GeekPlanetOnline’s resident telly addict, Gillian Coyle, likes to write about the box almost as much as she likes to watch it. From soap operas to space operas, if you need some thoughts on a television show she’s your woman…

You may have heard that Bryans Singer and Fuller are currently producing a pilot for a remake of the 60s movie monster sitcom The Munsters. Big whoop. It was shit, and the 80s revival, The Munsters Today, was even worse.

But I'm really excited about Mockingbird Lane and I hope to transfer some of that enthusiasm to you! Of course there's a caveat: I'm so excited that it probably won't get past the pilot (le sigh).

If you've read any of my previous columns, you're probably aware that I'm a huge fan of Mr Bryan Fuller, and all his works. Okay, excepting seasons 4-7 of Star Trek: Voyager, but a boy's got to start somewhere.

He's almost certainly best known for his work on Heroes. Remember the first season? Remember when it seemed like the new, exciting future of genre television? Yeah, that's when Fuller was co-executive producer. Guess when he left? That's right, after season one.

The three shows he created or co-created though, are surely the purest indicator of his tastes, skills and tropes. It is not an exaggeration to call Wonderfalls one of my all-time favourite television programmes. I adore it. It's 14 episodes of perfection. To paraphrase something I believe the kids are fond of saying these days, Wonderfalls was my Firefly. I'm also excessively fond of his most recent series, the Jean-Pierre Jeunet meets 50s Americana slice of gorgeousness that was Pushing Daisies. Dead Like Me is also a very brilliant programme, but it doesn't hold quite the same place in my heart as the other two.

So can we extrapolate from these shows to gain an idea of what to expect from Mockingbird Lane? I'm very glad you asked!

Stunning Production Design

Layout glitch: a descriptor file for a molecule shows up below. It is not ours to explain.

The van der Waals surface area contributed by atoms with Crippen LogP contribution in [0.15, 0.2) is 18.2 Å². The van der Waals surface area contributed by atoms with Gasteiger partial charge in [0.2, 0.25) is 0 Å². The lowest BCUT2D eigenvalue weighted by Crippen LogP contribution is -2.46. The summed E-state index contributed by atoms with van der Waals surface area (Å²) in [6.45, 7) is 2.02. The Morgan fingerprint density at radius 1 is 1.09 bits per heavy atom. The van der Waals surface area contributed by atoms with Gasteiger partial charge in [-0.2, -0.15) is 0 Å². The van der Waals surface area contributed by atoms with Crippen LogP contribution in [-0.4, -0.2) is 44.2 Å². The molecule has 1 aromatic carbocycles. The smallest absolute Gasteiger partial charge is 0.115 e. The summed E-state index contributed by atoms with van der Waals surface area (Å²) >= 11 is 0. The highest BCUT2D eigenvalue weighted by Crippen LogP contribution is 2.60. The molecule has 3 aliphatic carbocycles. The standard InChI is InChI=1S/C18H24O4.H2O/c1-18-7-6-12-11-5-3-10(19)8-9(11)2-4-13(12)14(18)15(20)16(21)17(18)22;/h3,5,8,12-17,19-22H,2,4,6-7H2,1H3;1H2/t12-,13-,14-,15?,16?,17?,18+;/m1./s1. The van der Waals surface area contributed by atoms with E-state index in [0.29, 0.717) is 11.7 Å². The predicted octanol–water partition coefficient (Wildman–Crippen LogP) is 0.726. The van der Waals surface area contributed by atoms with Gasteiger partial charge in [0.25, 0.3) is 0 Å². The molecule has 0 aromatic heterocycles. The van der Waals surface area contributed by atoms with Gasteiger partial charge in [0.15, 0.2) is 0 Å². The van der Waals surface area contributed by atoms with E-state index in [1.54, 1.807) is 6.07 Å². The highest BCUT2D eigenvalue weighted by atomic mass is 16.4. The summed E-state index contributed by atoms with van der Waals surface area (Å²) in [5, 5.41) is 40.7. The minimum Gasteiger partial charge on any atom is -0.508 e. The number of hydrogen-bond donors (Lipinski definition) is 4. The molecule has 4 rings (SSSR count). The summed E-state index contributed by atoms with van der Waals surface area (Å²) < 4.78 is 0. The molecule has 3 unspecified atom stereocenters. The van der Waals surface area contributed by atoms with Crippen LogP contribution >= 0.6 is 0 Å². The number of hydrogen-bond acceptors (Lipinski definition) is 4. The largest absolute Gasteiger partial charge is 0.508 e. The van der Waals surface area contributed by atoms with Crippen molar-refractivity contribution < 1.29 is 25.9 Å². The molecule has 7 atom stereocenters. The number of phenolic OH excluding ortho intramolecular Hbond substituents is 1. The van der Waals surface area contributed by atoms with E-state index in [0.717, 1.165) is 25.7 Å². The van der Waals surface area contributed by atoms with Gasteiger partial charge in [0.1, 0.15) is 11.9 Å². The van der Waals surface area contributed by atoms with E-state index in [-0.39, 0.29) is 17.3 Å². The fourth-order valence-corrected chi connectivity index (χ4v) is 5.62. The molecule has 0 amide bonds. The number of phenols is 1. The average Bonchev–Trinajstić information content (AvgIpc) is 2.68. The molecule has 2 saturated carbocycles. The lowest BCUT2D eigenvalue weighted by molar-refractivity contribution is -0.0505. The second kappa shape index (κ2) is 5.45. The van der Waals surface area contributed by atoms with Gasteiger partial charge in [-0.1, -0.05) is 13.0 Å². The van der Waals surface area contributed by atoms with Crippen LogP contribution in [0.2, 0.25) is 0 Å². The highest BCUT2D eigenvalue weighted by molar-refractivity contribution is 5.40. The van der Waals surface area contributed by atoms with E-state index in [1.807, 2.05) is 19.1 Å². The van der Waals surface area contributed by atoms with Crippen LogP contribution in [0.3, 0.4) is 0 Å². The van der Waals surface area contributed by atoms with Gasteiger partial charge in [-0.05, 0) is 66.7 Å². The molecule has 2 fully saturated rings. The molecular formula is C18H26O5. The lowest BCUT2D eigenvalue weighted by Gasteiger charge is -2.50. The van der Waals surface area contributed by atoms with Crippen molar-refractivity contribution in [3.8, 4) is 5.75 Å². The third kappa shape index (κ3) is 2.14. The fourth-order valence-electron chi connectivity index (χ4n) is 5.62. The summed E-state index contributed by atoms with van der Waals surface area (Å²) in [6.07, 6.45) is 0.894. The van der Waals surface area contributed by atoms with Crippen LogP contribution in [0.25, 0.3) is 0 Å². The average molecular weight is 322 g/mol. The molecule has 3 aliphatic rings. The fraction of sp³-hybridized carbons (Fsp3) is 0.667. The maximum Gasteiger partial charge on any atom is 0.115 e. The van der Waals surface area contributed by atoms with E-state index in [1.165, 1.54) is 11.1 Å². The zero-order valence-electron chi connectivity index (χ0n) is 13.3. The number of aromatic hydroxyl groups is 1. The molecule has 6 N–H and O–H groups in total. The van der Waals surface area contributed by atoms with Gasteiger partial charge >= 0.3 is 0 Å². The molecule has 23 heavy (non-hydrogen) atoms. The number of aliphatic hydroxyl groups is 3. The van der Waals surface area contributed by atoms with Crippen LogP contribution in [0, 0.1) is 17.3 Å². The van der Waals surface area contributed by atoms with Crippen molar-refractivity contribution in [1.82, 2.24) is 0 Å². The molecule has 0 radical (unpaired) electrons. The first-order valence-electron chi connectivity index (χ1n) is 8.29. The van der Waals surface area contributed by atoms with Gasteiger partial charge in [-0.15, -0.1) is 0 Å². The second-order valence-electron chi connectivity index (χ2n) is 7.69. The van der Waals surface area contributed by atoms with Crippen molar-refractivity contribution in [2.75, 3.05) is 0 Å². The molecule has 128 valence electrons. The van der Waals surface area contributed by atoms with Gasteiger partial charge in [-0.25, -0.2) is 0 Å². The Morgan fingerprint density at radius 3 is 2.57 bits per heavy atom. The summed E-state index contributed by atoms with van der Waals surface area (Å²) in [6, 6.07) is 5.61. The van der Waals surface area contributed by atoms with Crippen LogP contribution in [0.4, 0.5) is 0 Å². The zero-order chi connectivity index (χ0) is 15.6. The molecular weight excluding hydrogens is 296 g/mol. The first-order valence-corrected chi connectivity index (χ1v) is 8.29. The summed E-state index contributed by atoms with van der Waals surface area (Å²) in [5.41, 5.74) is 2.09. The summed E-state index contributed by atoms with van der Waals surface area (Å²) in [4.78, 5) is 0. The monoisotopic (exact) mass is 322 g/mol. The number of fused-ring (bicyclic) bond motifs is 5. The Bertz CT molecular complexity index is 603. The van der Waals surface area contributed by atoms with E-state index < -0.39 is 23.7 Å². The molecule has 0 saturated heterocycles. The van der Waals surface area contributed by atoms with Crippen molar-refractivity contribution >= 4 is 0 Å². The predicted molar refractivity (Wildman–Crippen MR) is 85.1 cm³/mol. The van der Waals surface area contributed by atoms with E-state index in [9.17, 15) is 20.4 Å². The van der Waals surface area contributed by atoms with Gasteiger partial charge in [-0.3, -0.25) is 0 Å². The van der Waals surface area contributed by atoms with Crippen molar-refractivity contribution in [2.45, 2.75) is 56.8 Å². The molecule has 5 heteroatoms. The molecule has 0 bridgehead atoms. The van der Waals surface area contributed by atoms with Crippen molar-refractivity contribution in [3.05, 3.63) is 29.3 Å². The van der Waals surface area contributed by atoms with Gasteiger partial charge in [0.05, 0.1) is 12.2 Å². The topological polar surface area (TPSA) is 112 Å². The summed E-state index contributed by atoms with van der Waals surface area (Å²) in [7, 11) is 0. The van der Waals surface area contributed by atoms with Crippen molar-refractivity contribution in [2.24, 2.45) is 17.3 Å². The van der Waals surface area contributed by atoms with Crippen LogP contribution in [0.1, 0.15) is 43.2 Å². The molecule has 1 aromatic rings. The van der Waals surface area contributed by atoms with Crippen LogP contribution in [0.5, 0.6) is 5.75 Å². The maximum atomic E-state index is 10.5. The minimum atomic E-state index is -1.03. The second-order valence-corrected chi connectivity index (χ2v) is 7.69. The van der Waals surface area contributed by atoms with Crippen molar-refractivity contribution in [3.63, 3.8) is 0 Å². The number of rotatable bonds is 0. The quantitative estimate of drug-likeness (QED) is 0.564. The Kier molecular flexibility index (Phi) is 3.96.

Let's start with the look of Fuller shows. They're gorgeous. Sets, costumes, camera work, choice of colour filters: there's an attention to detail that makes his programmes as much of a treat for the eye as the mind and the soul. In Wonderfalls, Jaye describes her trailer home as looking like “the inside of Jeannie's bottle”. It's a place where you expect magic to happen. Local bar, The Barrel, is all dark polished wood and claustrophobic corners, which provide a perfect backdrop for the technicolour dramas and disasters of Jaye's life. Again, the Tylers' elegant, muted home give contrast to the chaos that Jaye brings with her.

In Dead Like Me, the two main sets are the Reapers' breakfast spot of choice, Der Wafflehaus, and George's place of work, The Happy Times employment agency. The former is as you'd expect, plastic, faux-German excesses, but as a backdrop to Rube handing out reaping assignments, it has the effect of grounding the supernatural in the mundane. Happy Times is your basic office temping nightmare. All corporate greys and impersonal cubicles, it allows Dolores Herbig's enormous personality, and the usual exaggerated petty office tensions to shine.

Ahh, but Pushing Daisies is the king in this category. From the pie-shaped Pie Hole restaurant, to the bright green clad nuns and of course The Darling Mermaid Darlings, every single frame drips with sumptuous, original detail. Every story, every new environment and character is individual, but there's a unifying aesthetic that ensures it never looks like any show but Pushing Daisies.

So, we can expect Mockingbird Lane to have an equally individual and carefully thought-out look. I'll be looking for an interesting take on the gothic Universal monster movie aesthetic. Recently released promotional photos certainly suggest Old European decadence mixed, as with Pushing Daisies, with Americana.

Affection for Outsiders